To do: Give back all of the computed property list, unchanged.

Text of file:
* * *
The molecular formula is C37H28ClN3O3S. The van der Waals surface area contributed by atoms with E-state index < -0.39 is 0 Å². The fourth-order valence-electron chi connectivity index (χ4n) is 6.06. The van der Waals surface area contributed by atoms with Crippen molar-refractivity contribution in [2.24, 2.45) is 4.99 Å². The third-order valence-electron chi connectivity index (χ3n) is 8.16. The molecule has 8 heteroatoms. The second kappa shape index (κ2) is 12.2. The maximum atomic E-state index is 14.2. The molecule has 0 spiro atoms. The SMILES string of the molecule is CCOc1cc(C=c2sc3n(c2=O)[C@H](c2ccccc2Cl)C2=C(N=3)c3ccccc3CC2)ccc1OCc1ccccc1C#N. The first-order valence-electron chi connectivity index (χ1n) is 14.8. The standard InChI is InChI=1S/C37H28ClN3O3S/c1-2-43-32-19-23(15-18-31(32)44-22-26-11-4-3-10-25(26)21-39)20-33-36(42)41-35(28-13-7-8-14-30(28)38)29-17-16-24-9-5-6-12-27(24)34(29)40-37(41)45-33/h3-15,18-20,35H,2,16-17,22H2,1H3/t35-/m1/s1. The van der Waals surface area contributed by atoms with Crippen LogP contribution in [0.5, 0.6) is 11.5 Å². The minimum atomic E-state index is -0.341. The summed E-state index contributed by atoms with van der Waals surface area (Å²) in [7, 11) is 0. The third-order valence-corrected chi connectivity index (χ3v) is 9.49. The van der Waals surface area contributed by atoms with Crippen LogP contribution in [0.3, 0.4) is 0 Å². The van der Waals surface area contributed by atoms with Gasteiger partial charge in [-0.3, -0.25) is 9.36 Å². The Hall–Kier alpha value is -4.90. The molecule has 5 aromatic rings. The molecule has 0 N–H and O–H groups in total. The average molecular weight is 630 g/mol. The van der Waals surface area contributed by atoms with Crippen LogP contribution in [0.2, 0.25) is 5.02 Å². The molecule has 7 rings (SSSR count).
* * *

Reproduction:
The molecular formula is C37H28ClN3O3S. The van der Waals surface area contributed by atoms with E-state index < -0.39 is 0 Å². The fourth-order valence-electron chi connectivity index (χ4n) is 6.06. The van der Waals surface area contributed by atoms with Crippen molar-refractivity contribution in [2.24, 2.45) is 4.99 Å². The third-order valence-electron chi connectivity index (χ3n) is 8.16. The molecule has 8 heteroatoms. The second kappa shape index (κ2) is 12.2. The maximum atomic E-state index is 14.2. The molecule has 0 spiro atoms. The SMILES string of the molecule is CCOc1cc(C=c2sc3n(c2=O)[C@H](c2ccccc2Cl)C2=C(N=3)c3ccccc3CC2)ccc1OCc1ccccc1C#N. The first-order valence-electron chi connectivity index (χ1n) is 14.8. The standard InChI is InChI=1S/C37H28ClN3O3S/c1-2-43-32-19-23(15-18-31(32)44-22-26-11-4-3-10-25(26)21-39)20-33-36(42)41-35(28-13-7-8-14-30(28)38)29-17-16-24-9-5-6-12-27(24)34(29)40-37(41)45-33/h3-15,18-20,35H,2,16-17,22H2,1H3/t35-/m1/s1. The van der Waals surface area contributed by atoms with Crippen LogP contribution in [0.5, 0.6) is 11.5 Å². The minimum atomic E-state index is -0.341. The summed E-state index contributed by atoms with van der Waals surface area (Å²) in [7, 11) is 0. The third-order valence-corrected chi connectivity index (χ3v) is 9.49. The van der Waals surface area contributed by atoms with Crippen LogP contribution in [0.3, 0.4) is 0 Å². The van der Waals surface area contributed by atoms with Gasteiger partial charge in [-0.3, -0.25) is 9.36 Å². The Hall–Kier alpha value is -4.90. The molecule has 5 aromatic rings. The molecule has 0 N–H and O–H groups in total. The average molecular weight is 630 g/mol. The van der Waals surface area contributed by atoms with Crippen LogP contribution in [0.2, 0.25) is 5.02 Å². The molecule has 7 rings (SSSR count).